After injection of ICG, an almost immediate increase in signal intensity was observed, which peaked ∼60 seconds postinjection and then slowly declined. After a 6-minute observation period, the signal intensity was ∼30% of the maximum intensity. Inflamed joints appeared with a 10–100-fold greater signal intensity compared with the surrounding, normal joints (Figures 1–3). Consistent hyperintensity was visualized in the distal phalanx around the area of the nailbed as well as in the first DIP joint.
The proportions of concordant optical imaging ratings in a pairwise comparison between readers were 79.0%, 80.8%, and 83.0%. The mean weighted kappa coefficient for pairwise assessment of interreader agreement was 0.473. The minimum and maximum estimated kappa values between pairs of readers were 0.411 and 0.554, respectively. For the carpal and MCP joints, agreement was better (mean kappa values 0.332–0.656) than that for the PIP and DIP joints (mean kappa values 0.096–0.537). For intrareader agreement of repeated measurement by one reader (CS), a kappa coefficient of 0.507 was estimated, and concordance was observed in 86.4% of the ratings. Thus, according to kappa values (39) and proportions of concordant ratings (40), interreader and intrareader agreement was moderate.
Of the 1,350 joints of 45 patients evaluated, MRI showed 608 inflamed joints (45.0%), among which 83.8% were mildly inflamed, 14.1% were moderately inflamed, and 2.1% were severely inflamed. With optical imaging, an average of 356 joints (23.3%) with synovitis were observed, among which 59.6% were mildly inflamed, 24.0% were moderately inflamed, and 16.3% were severely inflamed. Using MRI as the standard of reference, optical imaging had a sensitivity of 39.6% (95% CI 31.1–48.7%), a specificity of 85.2% (95% CI 79.5–89.5%), a positive predictive value of 68.7% (95% CI 57.7–77.9%), a negative predictive value of 63.4% (95% CI 56.8–69.4%), and accuracy of 67.0% (95% CI 61.4–72.1%) for the detection of synovitis in the hands of patients with arthritis (Table 1 and Figure 4). For optical imaging in total, there were 777 true-positive, 1,936 true-negative, 290 false-positive, and 1,047 false-negative ratings among 4,050 evaluations by 3 readers, using MRI as the standard of reference.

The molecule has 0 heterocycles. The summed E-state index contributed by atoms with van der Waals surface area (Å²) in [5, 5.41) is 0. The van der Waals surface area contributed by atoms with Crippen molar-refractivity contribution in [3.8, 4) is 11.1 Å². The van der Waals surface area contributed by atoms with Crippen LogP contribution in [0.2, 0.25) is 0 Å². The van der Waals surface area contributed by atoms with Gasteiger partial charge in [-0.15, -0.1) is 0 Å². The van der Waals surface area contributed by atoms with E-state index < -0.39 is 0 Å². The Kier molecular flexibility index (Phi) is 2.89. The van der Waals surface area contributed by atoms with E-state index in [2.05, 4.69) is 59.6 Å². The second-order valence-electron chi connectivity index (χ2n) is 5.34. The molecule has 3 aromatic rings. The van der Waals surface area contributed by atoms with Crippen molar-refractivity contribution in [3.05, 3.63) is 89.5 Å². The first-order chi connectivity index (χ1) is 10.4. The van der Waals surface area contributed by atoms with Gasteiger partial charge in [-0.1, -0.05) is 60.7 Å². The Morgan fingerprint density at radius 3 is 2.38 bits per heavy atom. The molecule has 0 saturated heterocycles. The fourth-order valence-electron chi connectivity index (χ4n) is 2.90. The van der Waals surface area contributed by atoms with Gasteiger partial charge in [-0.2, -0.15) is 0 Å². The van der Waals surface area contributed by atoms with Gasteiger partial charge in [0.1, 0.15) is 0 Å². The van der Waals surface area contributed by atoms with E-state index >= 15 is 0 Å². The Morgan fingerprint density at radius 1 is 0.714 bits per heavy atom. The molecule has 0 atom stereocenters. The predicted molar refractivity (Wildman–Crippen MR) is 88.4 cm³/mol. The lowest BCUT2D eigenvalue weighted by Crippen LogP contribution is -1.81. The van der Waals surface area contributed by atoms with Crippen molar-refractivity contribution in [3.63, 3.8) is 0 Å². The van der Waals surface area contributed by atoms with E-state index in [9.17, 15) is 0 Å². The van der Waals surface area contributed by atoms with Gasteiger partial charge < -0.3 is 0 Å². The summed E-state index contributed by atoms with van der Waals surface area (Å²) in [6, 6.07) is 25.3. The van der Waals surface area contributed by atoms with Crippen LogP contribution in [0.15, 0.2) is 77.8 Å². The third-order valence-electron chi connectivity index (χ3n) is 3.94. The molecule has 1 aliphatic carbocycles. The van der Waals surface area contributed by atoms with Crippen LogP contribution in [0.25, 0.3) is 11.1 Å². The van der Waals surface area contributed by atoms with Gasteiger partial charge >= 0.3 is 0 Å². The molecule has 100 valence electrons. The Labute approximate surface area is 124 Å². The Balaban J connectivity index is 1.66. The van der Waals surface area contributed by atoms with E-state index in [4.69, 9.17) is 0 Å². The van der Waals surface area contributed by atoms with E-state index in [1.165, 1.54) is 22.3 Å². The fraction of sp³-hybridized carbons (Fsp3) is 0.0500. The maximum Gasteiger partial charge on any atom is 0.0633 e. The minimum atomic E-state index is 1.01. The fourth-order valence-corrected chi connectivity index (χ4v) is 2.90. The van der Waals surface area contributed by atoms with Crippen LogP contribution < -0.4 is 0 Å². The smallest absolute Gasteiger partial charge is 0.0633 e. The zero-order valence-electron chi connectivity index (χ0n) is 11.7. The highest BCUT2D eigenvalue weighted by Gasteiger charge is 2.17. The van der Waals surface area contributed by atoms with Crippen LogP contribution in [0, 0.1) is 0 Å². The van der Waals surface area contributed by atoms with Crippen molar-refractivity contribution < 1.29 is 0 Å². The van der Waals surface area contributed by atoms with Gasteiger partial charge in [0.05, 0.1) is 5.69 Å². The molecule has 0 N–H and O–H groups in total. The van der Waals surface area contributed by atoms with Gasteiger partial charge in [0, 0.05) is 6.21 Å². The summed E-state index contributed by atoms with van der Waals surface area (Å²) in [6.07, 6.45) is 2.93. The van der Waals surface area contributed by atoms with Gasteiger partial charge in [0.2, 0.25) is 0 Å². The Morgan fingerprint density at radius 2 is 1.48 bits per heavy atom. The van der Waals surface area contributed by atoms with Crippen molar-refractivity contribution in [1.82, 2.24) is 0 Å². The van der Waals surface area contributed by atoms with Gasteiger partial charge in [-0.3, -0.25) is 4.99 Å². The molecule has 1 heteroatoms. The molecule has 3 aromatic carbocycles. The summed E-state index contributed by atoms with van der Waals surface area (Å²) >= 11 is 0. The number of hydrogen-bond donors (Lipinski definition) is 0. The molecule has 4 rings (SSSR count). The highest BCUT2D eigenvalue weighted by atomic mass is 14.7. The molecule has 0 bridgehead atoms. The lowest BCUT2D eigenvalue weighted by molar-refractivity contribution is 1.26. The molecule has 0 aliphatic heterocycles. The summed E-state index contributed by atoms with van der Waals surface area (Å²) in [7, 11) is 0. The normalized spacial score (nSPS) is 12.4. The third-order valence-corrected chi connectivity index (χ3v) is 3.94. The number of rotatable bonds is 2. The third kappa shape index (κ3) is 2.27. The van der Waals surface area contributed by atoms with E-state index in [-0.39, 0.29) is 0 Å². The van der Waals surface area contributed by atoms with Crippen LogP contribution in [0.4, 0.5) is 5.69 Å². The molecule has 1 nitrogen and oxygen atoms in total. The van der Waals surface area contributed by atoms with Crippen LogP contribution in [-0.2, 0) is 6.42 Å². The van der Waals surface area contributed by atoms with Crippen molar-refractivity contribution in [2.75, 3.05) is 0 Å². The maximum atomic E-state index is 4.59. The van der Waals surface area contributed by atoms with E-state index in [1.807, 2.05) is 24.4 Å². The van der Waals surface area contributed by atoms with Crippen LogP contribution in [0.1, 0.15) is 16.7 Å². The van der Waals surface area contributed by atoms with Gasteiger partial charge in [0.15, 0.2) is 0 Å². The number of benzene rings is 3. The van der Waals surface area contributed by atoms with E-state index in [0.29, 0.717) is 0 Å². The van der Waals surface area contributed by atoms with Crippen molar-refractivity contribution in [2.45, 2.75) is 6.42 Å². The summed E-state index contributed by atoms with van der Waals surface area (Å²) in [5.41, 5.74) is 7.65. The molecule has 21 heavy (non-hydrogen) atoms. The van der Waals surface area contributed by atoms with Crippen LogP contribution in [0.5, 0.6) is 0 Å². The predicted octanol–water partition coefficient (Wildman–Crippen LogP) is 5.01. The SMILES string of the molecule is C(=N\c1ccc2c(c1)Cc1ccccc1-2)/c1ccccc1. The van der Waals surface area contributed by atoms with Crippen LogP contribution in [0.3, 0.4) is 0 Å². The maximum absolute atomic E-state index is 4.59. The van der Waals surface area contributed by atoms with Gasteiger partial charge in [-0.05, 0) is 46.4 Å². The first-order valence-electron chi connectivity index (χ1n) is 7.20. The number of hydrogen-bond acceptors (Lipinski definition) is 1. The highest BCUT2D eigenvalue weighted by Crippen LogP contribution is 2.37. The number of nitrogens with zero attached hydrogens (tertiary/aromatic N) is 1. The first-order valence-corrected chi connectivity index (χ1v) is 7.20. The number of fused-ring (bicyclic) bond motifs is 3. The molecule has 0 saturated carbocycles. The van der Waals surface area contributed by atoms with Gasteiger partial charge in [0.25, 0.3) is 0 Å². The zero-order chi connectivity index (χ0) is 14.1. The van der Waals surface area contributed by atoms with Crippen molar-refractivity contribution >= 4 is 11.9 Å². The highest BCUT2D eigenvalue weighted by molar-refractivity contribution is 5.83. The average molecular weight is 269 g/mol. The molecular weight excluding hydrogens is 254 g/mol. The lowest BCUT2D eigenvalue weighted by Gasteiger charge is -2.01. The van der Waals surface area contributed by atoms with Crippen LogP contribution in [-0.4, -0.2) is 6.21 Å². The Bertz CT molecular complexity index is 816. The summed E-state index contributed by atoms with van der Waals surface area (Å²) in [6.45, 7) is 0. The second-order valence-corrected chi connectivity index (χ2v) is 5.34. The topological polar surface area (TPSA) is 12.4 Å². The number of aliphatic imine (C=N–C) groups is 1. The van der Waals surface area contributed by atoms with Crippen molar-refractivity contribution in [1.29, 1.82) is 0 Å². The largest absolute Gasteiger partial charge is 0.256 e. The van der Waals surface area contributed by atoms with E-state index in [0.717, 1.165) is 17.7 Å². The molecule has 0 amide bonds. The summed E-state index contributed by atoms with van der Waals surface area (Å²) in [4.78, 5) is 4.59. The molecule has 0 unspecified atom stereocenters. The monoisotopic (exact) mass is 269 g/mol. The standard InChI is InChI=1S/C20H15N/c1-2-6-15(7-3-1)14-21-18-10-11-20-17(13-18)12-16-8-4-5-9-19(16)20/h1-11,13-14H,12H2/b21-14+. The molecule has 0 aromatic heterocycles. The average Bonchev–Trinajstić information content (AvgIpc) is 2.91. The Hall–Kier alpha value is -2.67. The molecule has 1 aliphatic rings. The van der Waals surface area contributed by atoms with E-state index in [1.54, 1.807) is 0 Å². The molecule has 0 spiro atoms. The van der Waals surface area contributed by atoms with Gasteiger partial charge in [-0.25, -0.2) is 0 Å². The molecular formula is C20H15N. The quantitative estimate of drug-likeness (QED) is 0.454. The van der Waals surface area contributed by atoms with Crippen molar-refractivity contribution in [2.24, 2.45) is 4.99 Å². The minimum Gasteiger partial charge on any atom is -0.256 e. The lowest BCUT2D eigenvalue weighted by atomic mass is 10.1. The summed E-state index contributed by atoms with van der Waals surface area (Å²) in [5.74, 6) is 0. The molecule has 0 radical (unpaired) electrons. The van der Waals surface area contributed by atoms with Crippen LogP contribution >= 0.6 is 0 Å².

|Joint||No. pos./no. neg.†||Sensitivity (95% CI)||Specificity (95% CI)||PPV (95% CI)||NPV (95% CI)||Accuracy (95% CI)|
|Carpal||85/5||40.8 (29.9–52.6)||60.3 (40.2–77.4)||94.3 (85.0–97.9)||5.5 (1.8–15.2)||44.8 (34.0–56.2)|
|MCP1||84/6||25.1 (15.9–37.2)||59.0 (35.9–78.7)||89.2 (73.9–96.0)||5.9 (1.9–16.6)||31.1 (21.2–43.0)|
|MCP2||82/8||38.0 (27.5–49.7)||72.8 (29.9–94.4)||92.3 (75.7–97.9)||9.5 (3.7–22.2)||41.5 (31.3–52.5)|
|MCP3||78/12||41.8 (30.6–54.0)||97.6 (29.0–100)||95.6 (76.8–99.3)||18.0 (9.2–32.1)||45.2 (34.2–56.7)|
|MCP4||71/19||25.5 (15.7–38.7)||96.2 (76.1–99.5)||95.8 (72.0–99.5)||24.9 (15.2–38.1)||41.9 (31.0–53.5)|
|MCP5||70/20||33.4 (23.2–45.5)||92.6 (70.9–98.5)||92.3 (76.2–97.8)||27.2 (17.1–40.4)||47.0 (36.3–58.0)|
|IP1||26/64||48.5 (33.1–64.2)||91.8 (86.4–95.2)||32.3 (19.0–51.0)||72.4 (58.9–82.8)||80.0 (71.2–86.6)|
|PIP2||29/61||71.7 (54.5–84.3)||81.2 (72.2–87.7)||36.5 (23.8–51.4)||71.2 (57.6–81.8)||79.3 (71.2–85.5)|
|PIP3||29/61||61.2 (42.7–77.0)||81.5 (73.1–87.8)||41.0 (27.2–56.4)||73.2 (60.6–83.0)||78.1 (70.0–84.6)|
|PIP4||23/67||76.5 (57.8–88.6)||83.0 (73.5–89.7)||35.8 (21.9–52.7)||81.8 (69.1–90.0)||82.2 (74.6–87.9)|
|PIP5||19/71||79.2 (54.4–92.4)||82.8 (72.9–89.6)||21.7 (12.1–35.8)||79.5 (65.9–88.6)||84.1 (75.8–89.9)|
|DIP2||3/87||40.7 (29.1–53.5)||82.1 (73.5–88.4)||6.8 (2.2–18.8)||98.2 (94.5–99.5)||83.0 (75.0–88.8)|
|DIP3||2/88||53.6 (46.3–60.7)||88.2 (81.1–92.9)||8.2 (2.0–28.5)||99.3 (96.4–99.9)||88.5 (81.8–93.0)|
|DIP4||4/86||52.0 (20.7–81.8)||89.9 (83.3–93.9)||13.9 (3.4–42.4)||97.7 (92.3–99.3)||89.3 (82.9–93.4)|